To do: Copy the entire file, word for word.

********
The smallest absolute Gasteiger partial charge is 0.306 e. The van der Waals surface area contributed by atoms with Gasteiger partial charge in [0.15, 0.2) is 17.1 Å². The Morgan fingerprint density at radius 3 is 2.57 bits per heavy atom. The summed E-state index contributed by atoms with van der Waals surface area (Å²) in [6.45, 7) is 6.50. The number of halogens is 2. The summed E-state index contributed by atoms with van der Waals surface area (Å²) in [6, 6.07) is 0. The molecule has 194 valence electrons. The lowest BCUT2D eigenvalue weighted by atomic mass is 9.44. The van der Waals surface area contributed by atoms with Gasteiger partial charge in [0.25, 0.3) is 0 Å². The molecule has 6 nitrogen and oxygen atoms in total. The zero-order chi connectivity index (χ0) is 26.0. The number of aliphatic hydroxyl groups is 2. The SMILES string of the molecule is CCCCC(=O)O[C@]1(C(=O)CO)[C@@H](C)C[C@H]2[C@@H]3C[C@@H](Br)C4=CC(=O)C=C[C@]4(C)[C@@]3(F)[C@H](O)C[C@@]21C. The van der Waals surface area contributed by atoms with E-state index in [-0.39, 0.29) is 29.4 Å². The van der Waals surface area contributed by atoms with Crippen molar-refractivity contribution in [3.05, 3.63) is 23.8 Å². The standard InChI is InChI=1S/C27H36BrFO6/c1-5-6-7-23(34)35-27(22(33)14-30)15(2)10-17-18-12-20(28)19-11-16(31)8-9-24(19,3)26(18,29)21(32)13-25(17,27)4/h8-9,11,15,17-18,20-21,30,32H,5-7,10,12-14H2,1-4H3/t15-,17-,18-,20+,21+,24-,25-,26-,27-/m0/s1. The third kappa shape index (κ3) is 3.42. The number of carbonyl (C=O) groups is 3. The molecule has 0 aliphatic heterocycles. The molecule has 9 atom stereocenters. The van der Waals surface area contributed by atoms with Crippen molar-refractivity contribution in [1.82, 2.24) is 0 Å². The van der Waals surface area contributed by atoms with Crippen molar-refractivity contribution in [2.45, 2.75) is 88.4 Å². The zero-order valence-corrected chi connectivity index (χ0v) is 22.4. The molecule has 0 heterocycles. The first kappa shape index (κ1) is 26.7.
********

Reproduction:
The smallest absolute Gasteiger partial charge is 0.306 e. The van der Waals surface area contributed by atoms with Gasteiger partial charge in [0.15, 0.2) is 17.1 Å². The Morgan fingerprint density at radius 3 is 2.57 bits per heavy atom. The summed E-state index contributed by atoms with van der Waals surface area (Å²) in [6.45, 7) is 6.50. The number of halogens is 2. The summed E-state index contributed by atoms with van der Waals surface area (Å²) in [6, 6.07) is 0. The molecule has 194 valence electrons. The lowest BCUT2D eigenvalue weighted by atomic mass is 9.44. The van der Waals surface area contributed by atoms with Gasteiger partial charge in [0.25, 0.3) is 0 Å². The molecule has 6 nitrogen and oxygen atoms in total. The zero-order chi connectivity index (χ0) is 26.0. The number of aliphatic hydroxyl groups is 2. The SMILES string of the molecule is CCCCC(=O)O[C@]1(C(=O)CO)[C@@H](C)C[C@H]2[C@@H]3C[C@@H](Br)C4=CC(=O)C=C[C@]4(C)[C@@]3(F)[C@H](O)C[C@@]21C. The van der Waals surface area contributed by atoms with E-state index in [-0.39, 0.29) is 29.4 Å². The van der Waals surface area contributed by atoms with Crippen molar-refractivity contribution in [3.05, 3.63) is 23.8 Å². The standard InChI is InChI=1S/C27H36BrFO6/c1-5-6-7-23(34)35-27(22(33)14-30)15(2)10-17-18-12-20(28)19-11-16(31)8-9-24(19,3)26(18,29)21(32)13-25(17,27)4/h8-9,11,15,17-18,20-21,30,32H,5-7,10,12-14H2,1-4H3/t15-,17-,18-,20+,21+,24-,25-,26-,27-/m0/s1. The third kappa shape index (κ3) is 3.42. The number of carbonyl (C=O) groups is 3. The molecule has 0 aliphatic heterocycles. The molecule has 9 atom stereocenters. The van der Waals surface area contributed by atoms with Crippen molar-refractivity contribution in [1.82, 2.24) is 0 Å². The van der Waals surface area contributed by atoms with Crippen molar-refractivity contribution in [2.45, 2.75) is 88.4 Å². The zero-order valence-corrected chi connectivity index (χ0v) is 22.4. The molecule has 0 heterocycles. The first kappa shape index (κ1) is 26.7.